The permutation formula lets us pick 3 items out of 10, in a specific order. To order 3 items from 10, we have 10 options for the first choice, 9 options for the second, and 8 for the third, giving us 10 * 9 * 8 = 720 possibilities.

But how is this process written in most math books?

What's going on?

Well, we just want a portion of the factorial. 10! gives the full sequence (10 * 9 * 8 * 7 * 6 * 5 * 4 * 3 * 2 * 1), but we want to stop it after we hit 8. That means we divide by 7!. The only part that's not removed is 10 * 9 * 8.

In this case, division is acting like a brake/boundary/filter that stops the factorial from running hog-wild. (They get out of control, you know.)

Ah! If writing a software program, you wouldn't actually compute 10!, 7! and do a division. What if we needed 3 choices from 1000 options? (1000 factorial has 2568 digits and will make your computer cry. *I told you this would happen!*)

If we realize the role of division as a boundary marker, we can just compute 1000 * 999 * 998 = 997,002,000 and call it a day.

Let's keep going.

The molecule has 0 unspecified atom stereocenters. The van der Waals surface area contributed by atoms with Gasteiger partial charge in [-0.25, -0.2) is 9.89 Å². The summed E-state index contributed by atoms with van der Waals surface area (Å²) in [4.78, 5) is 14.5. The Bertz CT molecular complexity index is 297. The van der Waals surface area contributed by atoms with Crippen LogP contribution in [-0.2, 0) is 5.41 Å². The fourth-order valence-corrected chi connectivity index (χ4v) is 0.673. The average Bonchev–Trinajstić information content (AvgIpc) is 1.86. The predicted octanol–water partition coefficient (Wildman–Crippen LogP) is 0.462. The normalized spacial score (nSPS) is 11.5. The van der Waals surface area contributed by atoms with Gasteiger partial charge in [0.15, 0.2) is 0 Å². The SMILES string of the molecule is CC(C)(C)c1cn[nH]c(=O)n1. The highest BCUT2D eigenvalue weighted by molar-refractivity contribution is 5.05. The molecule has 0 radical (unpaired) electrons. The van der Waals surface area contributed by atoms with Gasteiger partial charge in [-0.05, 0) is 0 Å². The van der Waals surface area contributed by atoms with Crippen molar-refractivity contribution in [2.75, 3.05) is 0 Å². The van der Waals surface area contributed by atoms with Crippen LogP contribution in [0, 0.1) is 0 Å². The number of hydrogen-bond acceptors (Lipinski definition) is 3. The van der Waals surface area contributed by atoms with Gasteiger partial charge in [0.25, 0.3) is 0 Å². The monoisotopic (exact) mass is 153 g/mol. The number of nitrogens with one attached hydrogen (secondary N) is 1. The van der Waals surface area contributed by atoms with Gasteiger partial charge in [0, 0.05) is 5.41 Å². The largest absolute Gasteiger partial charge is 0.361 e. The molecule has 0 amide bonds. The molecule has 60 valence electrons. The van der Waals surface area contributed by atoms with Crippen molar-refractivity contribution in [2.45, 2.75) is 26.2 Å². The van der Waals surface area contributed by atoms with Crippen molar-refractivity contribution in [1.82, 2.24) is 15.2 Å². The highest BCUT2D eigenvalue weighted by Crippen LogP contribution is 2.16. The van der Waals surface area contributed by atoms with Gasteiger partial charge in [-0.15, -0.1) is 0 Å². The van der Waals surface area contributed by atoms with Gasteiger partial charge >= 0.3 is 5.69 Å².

Suppose we don't care about the order of the items we pick: ABC is the same as CBA. What to do?

Well, we can apply another division! This time, we don't want a boundary, but want to merge/consolidate/group up similar items. Everything that looks like ABC (e.g., ACB, BAC, BCA, CAB, CBA) should be counted once.

With 3 items there are 3! rearrangements, so the final count is 720/3! = 720/6 = 120 choices.

As a formula:

Neat, right? The division in the permutation formula acts as a boundary, and the division in the combination formula is a type of "group up". I imagine the variations being merged into a single option:

The words we pick frame how we think about an equation. "Divide" implies we're splitting things apart. If we know alternate meanings (repeated subtraction, boundaries, consolidation), we may pick a better description. Saying "divide by k!" doesn't have the same intuition as "consolidate the reorderings".

I think math concepts are fundamentally simple but their written description may not be. (*Ever try to describe how to put on a shirt?*) The goal is finding the words to make the idea click.

Happy math.